Character Study

Alumna Kristen Sanzari brings your favorite animated characters to life designing toys for Mattel.

By Gabby Ferreira
Kristen Sanzari sits on a red sign for Mattel in front of an office building

As a student concentrating in graphic design at Cal Poly, Kristen Sanzari (Art and Design ’11) dreamed of working in animation for a company like Disney or Pixar, bringing characters and stories to life.

Now, more than 10 years later, she’s doing just that — through her work as a toy designer at Mattel.

Sanzari, who also earned a master’s degree in visual development for animation from the Academy of Art University in San Francisco, was working as a graphic designer and illustrator when she saw a job listing at Mattel.

“The position just said ‘designer.’ It didn’t specify graphic designer or toy designer. I read the requirements and thought I was a good fit, so I applied based on the job description,” she said. “During the interview I realized it was an actual toy design position and thought it was a really cool opportunity.”

Even without any toy designs in her portfolio, Sanzari pivoted quickly and offered to send the team drawings for toy concepts, which she completed that night and sent in the next day. She was hired.

“I had never really considered toy design before,” Sanzari said. “I took the skills I learned studying concept art for animation into this new dream of toy design that I kind of stumbled into.”

A person holds toys based on characters from Pixar movies

Sanzari proudly designs toys for Disney and Pixar movies. Image courtesy of Kristen Sanzari.

As a key lead product designer, Sanzari and her teammates primarily design toys connected to Disney and Pixar movies. They start work on these toys about two years prior to the movies’ releases in theaters.

Because of the logistics involved in toy production, Sanzari and her team are on a much tighter timeline than the studios they work with, but they still have to ensure that their products match up with the finished movies.

“In an animated film, they can keep changing things throughout the process,” Sanzari said. “For example, in the movie ‘Lightyear,’ they changed the colors of Buzz’s suits several times, so we were constantly trying to keep up and make sure that our toys matched.”

The team starts by brainstorming ideas for toys based on what they know about the movie and the characters. They spend their creative energy coming up with features to make the toy engaging, such as a movement activated by pushing a button or moving some part of the toy.

Sanzari and her team then draw concepts of the design ideas they liked best. Once they choose the concepts to move forward with, they work closely with sculptors, engineers, model makers, and the packaging team to bring the toy to life.

Throughout the process, they continue to check in with representatives of whichever company licenses the designs to ensure accuracy and approval. They also test out the toys with children and adults to make sure everything is working well.

“We’re just starting to work on toys for a movie Pixar will release in 2024 called ‘Elio’,” she said. “It’s very cool to see the concept designs before the movie’s even out, and it’s fun to be in the know.”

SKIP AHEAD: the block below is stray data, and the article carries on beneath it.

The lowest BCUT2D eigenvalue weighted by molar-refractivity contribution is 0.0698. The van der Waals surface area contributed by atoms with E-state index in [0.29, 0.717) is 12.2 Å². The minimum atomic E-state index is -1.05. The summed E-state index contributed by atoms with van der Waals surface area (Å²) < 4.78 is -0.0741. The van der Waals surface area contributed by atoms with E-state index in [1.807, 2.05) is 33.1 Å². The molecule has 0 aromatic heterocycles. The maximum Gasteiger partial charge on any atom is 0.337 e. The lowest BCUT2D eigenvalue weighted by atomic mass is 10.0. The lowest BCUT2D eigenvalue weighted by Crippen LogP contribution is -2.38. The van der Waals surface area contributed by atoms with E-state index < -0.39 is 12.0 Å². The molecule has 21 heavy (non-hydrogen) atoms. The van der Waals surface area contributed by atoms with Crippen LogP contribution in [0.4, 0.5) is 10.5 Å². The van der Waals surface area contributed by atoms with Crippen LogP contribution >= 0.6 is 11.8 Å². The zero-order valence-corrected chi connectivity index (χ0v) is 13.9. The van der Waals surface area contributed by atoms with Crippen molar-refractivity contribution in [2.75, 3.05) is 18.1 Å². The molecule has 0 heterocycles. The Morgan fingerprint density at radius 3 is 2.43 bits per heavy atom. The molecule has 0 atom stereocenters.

Thanks to her animation background, Sanzari is drawn to bringing things to life, and tries to bring that movement and animation into the toys she designs. One of her favorite toys she has worked on is the Indoraptor dinosaur, from the “Jurassic World: Fallen Kingdom” movie.

“We knew it slunk around like a cat, could stand on either two legs or four legs, had four fingers it used like hands and red eyes,” Sanzari said. “I used what we knew about the dinosaur to make a quick animation that showed the movement we wanted the dinosaur to have and brought it to the model shop at Mattel so they could help me figure it out.”

With their help, Sanzari created a toy that could slink around using a mechanism on its tail. But when a button on the tail is pressed, the toy also clamps its arms together like it’s grabbing something. Another button makes its mouth chomp and eyes glow red.

Graphics related to a Jurassic World Spinosaurus

The Jurassic World “Spinosaurus” toy. Graphics courtesy of Kristen Sanzari.

“That was the first time I got to make a toy that really slinks and moves like it’s alive,” she said.

Throughout her time at Mattel, Sanzari has gotten to have brainstorm sessions at Disneyland, skip the lines at Universal Studios, attend San Diego Comic Con annually, and travel to Hong Kong and China to visit Mattel-affiliated factories. It may not be the path she envisioned as a student, but it’s better than she could have imagined. Her advice: Don’t pigeonhole yourself. Keep your options open.

“Sometimes things you don’t expect will fall into your lap and end up being even better than what you thought you wanted to do before,” she said.

And the Learn by Doing education Sanzari gained from Cal Poly still proves valuable every day.

“I don’t have a toy design background, while a lot of people I work with went to school for toy design,” she said. “The Learn by Doing attitude is, ‘If I don’t know something now, I am willing to learn, and I’m going to soak it in like a sponge.’ I’m always absorbing new things and continually growing, and what better way than by just doing it and learning from the amazing people around you?”